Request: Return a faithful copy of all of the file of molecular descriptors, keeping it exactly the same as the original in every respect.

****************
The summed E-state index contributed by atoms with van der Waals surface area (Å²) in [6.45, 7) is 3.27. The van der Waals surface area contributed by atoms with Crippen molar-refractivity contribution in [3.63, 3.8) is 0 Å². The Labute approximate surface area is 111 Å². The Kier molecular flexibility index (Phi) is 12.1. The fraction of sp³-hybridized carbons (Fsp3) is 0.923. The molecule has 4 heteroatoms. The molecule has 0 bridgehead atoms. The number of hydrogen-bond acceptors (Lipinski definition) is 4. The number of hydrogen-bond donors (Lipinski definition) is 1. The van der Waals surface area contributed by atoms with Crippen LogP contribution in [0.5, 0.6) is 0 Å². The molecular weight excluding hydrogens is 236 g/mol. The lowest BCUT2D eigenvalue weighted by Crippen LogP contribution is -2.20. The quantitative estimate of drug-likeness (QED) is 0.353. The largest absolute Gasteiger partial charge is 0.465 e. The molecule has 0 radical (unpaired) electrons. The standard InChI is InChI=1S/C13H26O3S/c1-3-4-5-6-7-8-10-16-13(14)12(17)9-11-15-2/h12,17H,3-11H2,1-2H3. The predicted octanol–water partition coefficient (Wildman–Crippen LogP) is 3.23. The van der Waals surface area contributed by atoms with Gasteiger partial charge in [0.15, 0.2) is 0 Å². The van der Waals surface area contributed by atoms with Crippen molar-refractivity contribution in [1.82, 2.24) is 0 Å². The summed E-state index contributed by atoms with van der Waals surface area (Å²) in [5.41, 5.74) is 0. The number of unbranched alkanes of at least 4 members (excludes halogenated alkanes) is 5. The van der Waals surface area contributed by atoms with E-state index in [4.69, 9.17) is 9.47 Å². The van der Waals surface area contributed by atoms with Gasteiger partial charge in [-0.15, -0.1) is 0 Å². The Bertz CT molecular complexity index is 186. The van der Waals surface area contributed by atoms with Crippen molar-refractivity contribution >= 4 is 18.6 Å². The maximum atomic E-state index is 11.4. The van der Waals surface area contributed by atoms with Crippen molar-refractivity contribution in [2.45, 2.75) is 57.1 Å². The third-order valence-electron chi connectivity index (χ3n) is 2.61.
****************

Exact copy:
The summed E-state index contributed by atoms with van der Waals surface area (Å²) in [6.45, 7) is 3.27. The van der Waals surface area contributed by atoms with Crippen molar-refractivity contribution in [3.63, 3.8) is 0 Å². The Labute approximate surface area is 111 Å². The Kier molecular flexibility index (Phi) is 12.1. The fraction of sp³-hybridized carbons (Fsp3) is 0.923. The molecule has 4 heteroatoms. The molecule has 0 bridgehead atoms. The number of hydrogen-bond acceptors (Lipinski definition) is 4. The number of hydrogen-bond donors (Lipinski definition) is 1. The van der Waals surface area contributed by atoms with Crippen LogP contribution in [0.5, 0.6) is 0 Å². The molecular weight excluding hydrogens is 236 g/mol. The lowest BCUT2D eigenvalue weighted by Crippen LogP contribution is -2.20. The quantitative estimate of drug-likeness (QED) is 0.353. The largest absolute Gasteiger partial charge is 0.465 e. The molecule has 0 radical (unpaired) electrons. The standard InChI is InChI=1S/C13H26O3S/c1-3-4-5-6-7-8-10-16-13(14)12(17)9-11-15-2/h12,17H,3-11H2,1-2H3. The predicted octanol–water partition coefficient (Wildman–Crippen LogP) is 3.23. The van der Waals surface area contributed by atoms with Gasteiger partial charge in [0.15, 0.2) is 0 Å². The van der Waals surface area contributed by atoms with Crippen molar-refractivity contribution in [1.82, 2.24) is 0 Å². The summed E-state index contributed by atoms with van der Waals surface area (Å²) in [5.41, 5.74) is 0. The number of unbranched alkanes of at least 4 members (excludes halogenated alkanes) is 5. The van der Waals surface area contributed by atoms with E-state index in [4.69, 9.17) is 9.47 Å². The van der Waals surface area contributed by atoms with Gasteiger partial charge in [-0.15, -0.1) is 0 Å². The Bertz CT molecular complexity index is 186. The van der Waals surface area contributed by atoms with Crippen molar-refractivity contribution >= 4 is 18.6 Å². The maximum atomic E-state index is 11.4. The van der Waals surface area contributed by atoms with Crippen molar-refractivity contribution in [2.45, 2.75) is 57.1 Å². The third-order valence-electron chi connectivity index (χ3n) is 2.61.